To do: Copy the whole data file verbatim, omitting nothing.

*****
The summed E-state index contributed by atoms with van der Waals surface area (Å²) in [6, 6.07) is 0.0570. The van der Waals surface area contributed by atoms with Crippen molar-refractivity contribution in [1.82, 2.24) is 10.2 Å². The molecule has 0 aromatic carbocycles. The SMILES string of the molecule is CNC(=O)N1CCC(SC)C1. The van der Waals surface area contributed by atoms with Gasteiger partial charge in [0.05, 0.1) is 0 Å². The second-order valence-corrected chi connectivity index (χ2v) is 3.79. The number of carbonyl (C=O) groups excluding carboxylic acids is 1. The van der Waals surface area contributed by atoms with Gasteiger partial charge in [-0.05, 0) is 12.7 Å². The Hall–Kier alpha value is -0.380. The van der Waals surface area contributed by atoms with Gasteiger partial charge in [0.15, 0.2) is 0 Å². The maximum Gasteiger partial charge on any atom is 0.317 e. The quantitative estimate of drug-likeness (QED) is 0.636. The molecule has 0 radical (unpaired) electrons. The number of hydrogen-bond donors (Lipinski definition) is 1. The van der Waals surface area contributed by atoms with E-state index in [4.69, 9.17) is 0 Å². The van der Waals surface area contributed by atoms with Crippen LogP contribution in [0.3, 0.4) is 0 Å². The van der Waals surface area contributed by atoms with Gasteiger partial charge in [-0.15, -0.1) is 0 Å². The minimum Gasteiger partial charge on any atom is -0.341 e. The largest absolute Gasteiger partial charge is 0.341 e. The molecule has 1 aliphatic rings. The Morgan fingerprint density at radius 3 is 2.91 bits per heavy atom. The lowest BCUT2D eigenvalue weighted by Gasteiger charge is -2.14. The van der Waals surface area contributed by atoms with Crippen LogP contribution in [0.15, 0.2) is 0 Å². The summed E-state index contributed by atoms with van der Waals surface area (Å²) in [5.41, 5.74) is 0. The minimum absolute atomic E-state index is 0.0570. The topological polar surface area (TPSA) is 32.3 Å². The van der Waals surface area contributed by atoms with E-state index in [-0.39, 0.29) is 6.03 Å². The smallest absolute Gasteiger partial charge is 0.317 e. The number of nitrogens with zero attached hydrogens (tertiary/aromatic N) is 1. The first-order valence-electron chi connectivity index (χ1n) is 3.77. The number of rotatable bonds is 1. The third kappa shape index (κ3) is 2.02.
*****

The summed E-state index contributed by atoms with van der Waals surface area (Å²) in [6, 6.07) is 0.0570. The van der Waals surface area contributed by atoms with Crippen molar-refractivity contribution in [1.82, 2.24) is 10.2 Å². The molecule has 0 aromatic carbocycles. The SMILES string of the molecule is CNC(=O)N1CCC(SC)C1. The van der Waals surface area contributed by atoms with Gasteiger partial charge in [0.05, 0.1) is 0 Å². The second-order valence-corrected chi connectivity index (χ2v) is 3.79. The number of carbonyl (C=O) groups excluding carboxylic acids is 1. The van der Waals surface area contributed by atoms with Gasteiger partial charge in [-0.05, 0) is 12.7 Å². The Hall–Kier alpha value is -0.380. The van der Waals surface area contributed by atoms with Gasteiger partial charge in [0.15, 0.2) is 0 Å². The maximum Gasteiger partial charge on any atom is 0.317 e. The quantitative estimate of drug-likeness (QED) is 0.636. The molecule has 0 radical (unpaired) electrons. The number of hydrogen-bond donors (Lipinski definition) is 1. The van der Waals surface area contributed by atoms with E-state index in [4.69, 9.17) is 0 Å². The van der Waals surface area contributed by atoms with Crippen LogP contribution in [0.3, 0.4) is 0 Å². The van der Waals surface area contributed by atoms with Gasteiger partial charge in [-0.15, -0.1) is 0 Å². The minimum Gasteiger partial charge on any atom is -0.341 e. The largest absolute Gasteiger partial charge is 0.341 e. The molecule has 1 aliphatic rings. The Morgan fingerprint density at radius 3 is 2.91 bits per heavy atom. The lowest BCUT2D eigenvalue weighted by Gasteiger charge is -2.14. The van der Waals surface area contributed by atoms with Crippen LogP contribution in [0.15, 0.2) is 0 Å². The summed E-state index contributed by atoms with van der Waals surface area (Å²) in [5.41, 5.74) is 0. The minimum absolute atomic E-state index is 0.0570. The topological polar surface area (TPSA) is 32.3 Å². The van der Waals surface area contributed by atoms with E-state index in [-0.39, 0.29) is 6.03 Å². The smallest absolute Gasteiger partial charge is 0.317 e. The number of nitrogens with zero attached hydrogens (tertiary/aromatic N) is 1. The first-order valence-electron chi connectivity index (χ1n) is 3.77. The number of rotatable bonds is 1. The third kappa shape index (κ3) is 2.02.